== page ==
A New Era of Black Holes Is Here

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Astronomers have discovered a black-hole treasure trove that is changing our view of the cosmos.

When the first black-hole collision was detected in 2015, it was a watershed moment in the history of astronomy. Using gravitational waves, astronomers were observing the universe in an entirely new way. But this first event didn’t revolutionize our understanding of black holes—nor could it. This collision would be the first of many, astronomers knew, and only with that bounty would answers come.

“The first discovery was the thrill of our lives,” says Vicky Kalogera, an astrophysicist at Northwestern University and part of the Laser Interferometer Gravitational-Wave Observatory (LIGO) collaboration that made the 2015 detection. “But you cannot do astrophysics with one source.”

Now, Kalogera and other physicists say they’re entering a new era of black-hole astronomy, driven by a rapid increase in the number of black holes they can observe.

The latest catalog of these so-called black-hole binary mergers—the result of two black holes spiraling inward toward each other and colliding—has quadrupled the black-hole merger data available to study. There are now almost 50 mergers for astrophysicists to scrutinize, with dozens more expected in the next few months and hundreds more in the coming years.

“Black-hole astrophysics is being revolutionized by gravitational waves, because the numbers are so big,” says Kalogera. “And the numbers are allowing us to ask qualitatively different questions. We’ve opened a treasure trove.”

On the strength of this data, new statistically driven studies are starting to reveal the secrets of these enigmatic objects: how black holes form, and why they merge. This growing black-hole inventory could also offer a novel way to probe cosmological evolution—from the Big Bang through the birth of the first stars and the growth of galaxies.

“I definitely didn’t expect that we’d be looking at these questions so soon after the first detection,” says Maya Fishbach, an astronomer also at Northwestern. “The field has exploded.”

Before black holes can be used to study the cosmos as a whole, astrophysicists must first figure out how they’re made. So far, two theories have dominated the debate.

Some astronomers suggest that most black holes originate inside crowded clusters of stars—regions that are sometimes a million times denser than our own galactic backyard. Each time a very massive star explodes, it leaves behind a black hole that sinks to the middle of the star cluster. The center of the cluster becomes thick with black holes, which are entwined by gravity into a fateful cosmic dance. Astronomers call this “dynamical” black-hole formation.

Others suggest that black-hole binaries start out as pairs of stars in comparatively desolate areas of galaxies. After a long and chaotic life together, they too explode, creating an “isolated” pair of black holes that keep orbiting each other. “There’s been this perception that it’s a fight between the dynamical and the isolated models,” says Daniel Holz, an astrophysicist at the University of Chicago.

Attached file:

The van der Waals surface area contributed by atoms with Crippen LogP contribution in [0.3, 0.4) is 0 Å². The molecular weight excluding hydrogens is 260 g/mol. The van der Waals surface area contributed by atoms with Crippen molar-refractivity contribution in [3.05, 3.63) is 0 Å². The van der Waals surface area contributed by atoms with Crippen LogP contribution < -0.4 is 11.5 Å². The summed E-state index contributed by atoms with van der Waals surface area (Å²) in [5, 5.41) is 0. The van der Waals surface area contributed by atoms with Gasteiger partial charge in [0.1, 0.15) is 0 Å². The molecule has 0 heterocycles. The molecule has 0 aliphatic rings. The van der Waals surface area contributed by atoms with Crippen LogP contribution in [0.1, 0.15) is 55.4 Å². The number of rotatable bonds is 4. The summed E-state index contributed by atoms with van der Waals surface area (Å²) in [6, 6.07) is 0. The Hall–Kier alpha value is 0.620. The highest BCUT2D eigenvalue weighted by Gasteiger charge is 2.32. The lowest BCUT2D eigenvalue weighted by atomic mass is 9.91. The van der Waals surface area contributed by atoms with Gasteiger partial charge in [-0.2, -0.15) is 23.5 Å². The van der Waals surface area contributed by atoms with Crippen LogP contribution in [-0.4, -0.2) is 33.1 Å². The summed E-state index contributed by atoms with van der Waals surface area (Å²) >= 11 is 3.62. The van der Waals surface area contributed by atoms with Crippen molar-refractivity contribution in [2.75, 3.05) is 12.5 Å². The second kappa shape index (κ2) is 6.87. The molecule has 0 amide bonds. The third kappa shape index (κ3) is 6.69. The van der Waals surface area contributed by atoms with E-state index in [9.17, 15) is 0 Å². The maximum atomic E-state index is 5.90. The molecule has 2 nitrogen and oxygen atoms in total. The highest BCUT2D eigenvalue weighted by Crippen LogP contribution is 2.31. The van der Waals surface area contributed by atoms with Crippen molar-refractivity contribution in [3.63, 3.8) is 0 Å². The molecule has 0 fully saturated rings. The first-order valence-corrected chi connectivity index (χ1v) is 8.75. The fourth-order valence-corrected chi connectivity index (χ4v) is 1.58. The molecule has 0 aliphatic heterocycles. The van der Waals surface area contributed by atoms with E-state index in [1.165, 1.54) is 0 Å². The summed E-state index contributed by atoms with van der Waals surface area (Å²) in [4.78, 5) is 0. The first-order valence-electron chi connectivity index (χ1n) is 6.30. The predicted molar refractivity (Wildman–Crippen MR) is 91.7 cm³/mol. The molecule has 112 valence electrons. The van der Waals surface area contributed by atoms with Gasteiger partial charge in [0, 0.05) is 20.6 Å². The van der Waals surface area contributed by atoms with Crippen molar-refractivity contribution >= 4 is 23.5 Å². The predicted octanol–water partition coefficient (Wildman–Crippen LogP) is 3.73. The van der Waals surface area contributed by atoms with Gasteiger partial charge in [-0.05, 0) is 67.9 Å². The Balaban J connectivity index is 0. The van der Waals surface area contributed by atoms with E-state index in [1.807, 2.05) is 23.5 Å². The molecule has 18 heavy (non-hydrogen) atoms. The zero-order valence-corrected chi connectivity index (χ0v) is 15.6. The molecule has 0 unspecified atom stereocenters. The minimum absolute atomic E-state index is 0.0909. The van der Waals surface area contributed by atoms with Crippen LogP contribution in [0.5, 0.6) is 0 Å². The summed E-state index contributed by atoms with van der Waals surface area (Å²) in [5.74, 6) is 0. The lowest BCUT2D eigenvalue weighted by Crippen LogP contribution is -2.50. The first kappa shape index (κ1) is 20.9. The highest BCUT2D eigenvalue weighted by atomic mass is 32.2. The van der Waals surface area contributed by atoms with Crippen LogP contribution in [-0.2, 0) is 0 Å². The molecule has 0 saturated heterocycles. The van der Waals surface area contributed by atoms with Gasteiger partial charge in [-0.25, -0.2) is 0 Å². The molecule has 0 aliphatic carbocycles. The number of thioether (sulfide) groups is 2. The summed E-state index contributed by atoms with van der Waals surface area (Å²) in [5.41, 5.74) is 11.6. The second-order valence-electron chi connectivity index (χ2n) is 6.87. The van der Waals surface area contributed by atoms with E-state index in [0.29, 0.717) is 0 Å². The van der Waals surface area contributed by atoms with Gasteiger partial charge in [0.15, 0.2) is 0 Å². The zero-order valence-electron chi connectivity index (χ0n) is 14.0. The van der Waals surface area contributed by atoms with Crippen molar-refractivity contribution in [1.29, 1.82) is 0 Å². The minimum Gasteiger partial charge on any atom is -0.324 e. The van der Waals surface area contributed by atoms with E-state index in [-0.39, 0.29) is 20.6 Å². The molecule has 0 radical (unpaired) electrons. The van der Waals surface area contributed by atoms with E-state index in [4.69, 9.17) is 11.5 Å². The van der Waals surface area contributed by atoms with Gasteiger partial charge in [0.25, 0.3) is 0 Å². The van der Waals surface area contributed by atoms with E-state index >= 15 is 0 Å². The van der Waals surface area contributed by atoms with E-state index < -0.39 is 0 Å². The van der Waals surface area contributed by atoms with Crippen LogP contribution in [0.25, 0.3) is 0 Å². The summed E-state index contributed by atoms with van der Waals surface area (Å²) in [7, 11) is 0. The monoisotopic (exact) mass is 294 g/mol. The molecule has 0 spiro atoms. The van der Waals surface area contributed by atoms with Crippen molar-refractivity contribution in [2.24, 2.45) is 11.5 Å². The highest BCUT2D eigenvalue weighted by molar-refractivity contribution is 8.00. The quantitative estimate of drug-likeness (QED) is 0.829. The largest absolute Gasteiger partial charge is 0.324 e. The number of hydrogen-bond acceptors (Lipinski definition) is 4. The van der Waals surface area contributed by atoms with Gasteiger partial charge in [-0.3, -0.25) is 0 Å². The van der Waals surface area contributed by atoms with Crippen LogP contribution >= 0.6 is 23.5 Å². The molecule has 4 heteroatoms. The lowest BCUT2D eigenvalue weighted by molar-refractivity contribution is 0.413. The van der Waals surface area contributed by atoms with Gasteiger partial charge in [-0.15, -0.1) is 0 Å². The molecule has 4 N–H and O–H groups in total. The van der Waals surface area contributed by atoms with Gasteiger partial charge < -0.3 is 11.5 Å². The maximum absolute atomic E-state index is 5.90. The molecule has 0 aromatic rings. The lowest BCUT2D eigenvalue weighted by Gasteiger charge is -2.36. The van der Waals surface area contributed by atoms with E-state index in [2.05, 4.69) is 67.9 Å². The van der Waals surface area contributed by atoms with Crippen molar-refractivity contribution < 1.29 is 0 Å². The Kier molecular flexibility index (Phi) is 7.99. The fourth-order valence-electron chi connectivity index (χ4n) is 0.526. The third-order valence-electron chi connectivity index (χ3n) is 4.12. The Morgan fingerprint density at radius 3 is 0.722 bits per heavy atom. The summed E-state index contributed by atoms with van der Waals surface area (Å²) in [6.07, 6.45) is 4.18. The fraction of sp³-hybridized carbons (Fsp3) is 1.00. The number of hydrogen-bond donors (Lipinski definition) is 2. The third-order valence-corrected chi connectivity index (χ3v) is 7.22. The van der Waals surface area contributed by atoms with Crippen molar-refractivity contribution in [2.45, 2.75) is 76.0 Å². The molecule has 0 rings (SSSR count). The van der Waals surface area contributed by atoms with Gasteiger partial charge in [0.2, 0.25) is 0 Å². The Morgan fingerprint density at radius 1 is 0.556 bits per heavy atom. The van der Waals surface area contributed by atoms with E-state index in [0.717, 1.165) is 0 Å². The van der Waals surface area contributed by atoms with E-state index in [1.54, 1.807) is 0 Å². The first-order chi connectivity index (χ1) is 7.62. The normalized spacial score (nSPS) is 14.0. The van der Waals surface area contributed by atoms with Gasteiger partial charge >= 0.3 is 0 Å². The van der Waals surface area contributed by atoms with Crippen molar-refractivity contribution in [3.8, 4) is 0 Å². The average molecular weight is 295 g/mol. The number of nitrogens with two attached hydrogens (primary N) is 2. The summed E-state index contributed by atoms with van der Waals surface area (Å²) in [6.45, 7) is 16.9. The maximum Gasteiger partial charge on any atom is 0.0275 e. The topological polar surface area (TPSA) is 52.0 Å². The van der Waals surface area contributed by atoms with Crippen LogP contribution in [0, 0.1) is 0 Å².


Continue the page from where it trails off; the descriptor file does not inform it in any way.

The tendency of many theorists to advocate for just one binary-black-hole formation channel partly stems from the practicalities of working with very little data. “Each event was lovingly analyzed, obsessed over, and fussed over,” Holz says. “We would make a detection, and people would try to abstract very broad statements from a sample size of one or two black holes.”

Indeed, astrophysicists used that first detection to argue for opposing conclusions. LIGO found its first black-hole merger extremely quickly—before the official start of observation, in fact—which suggested that black-hole binary systems are very common in the universe. Since isolated black holes can form in a broad range of astrophysical environments, theories that favor isolated black holes predict that we’ll see a lot of mergers.

Others pointed out that the first merger featured unusually large black holes, and that the existence of these giants supported the dynamical theory. Such large black holes, they reasoned, could only have been made in the early universe, when star clusters are also thought to have formed.

Yet with a sample size of one, such assertions could only be educated guesses, says Carl Rodriguez, an astrophysicist at Carnegie Mellon University.

Now data from LIGO’s latest catalog show that black-hole binaries are far less common than expected. In fact, the rate of merging black holes now observed could be “entirely explained” by star clusters, according to a preprint paper posted late last month by Rodriguez and his collaborators.

In addition, the new mergers have enabled a fresh approach to the puzzle of where black holes come from. Despite their elusive nature, black holes are very simple. Aside from mass and charge, the only trait a black hole can have is spin—a measure of how quickly it rotates. If a pair of black holes, and the stars from which they form, live their whole lives together, the constant push and pull will align their spins. But if two black holes happen to encounter each other later in life, their spins will likely be unequal.

Theorists are now building models that include multiple black-hole-formation scenarios and unscrambling how each one might evolve across the universe’s history. Gravitational-wave physicists are hopeful that in the coming months and years they’ll be able to answer these questions with confidence.

“We’re just scratching the surface,” Kalogera says. “The sample is still too small to give us a robust answer—but when we have 100 or 200 of these [mergers], then I think we’ll have clear answers.

“We’re not that far away.”

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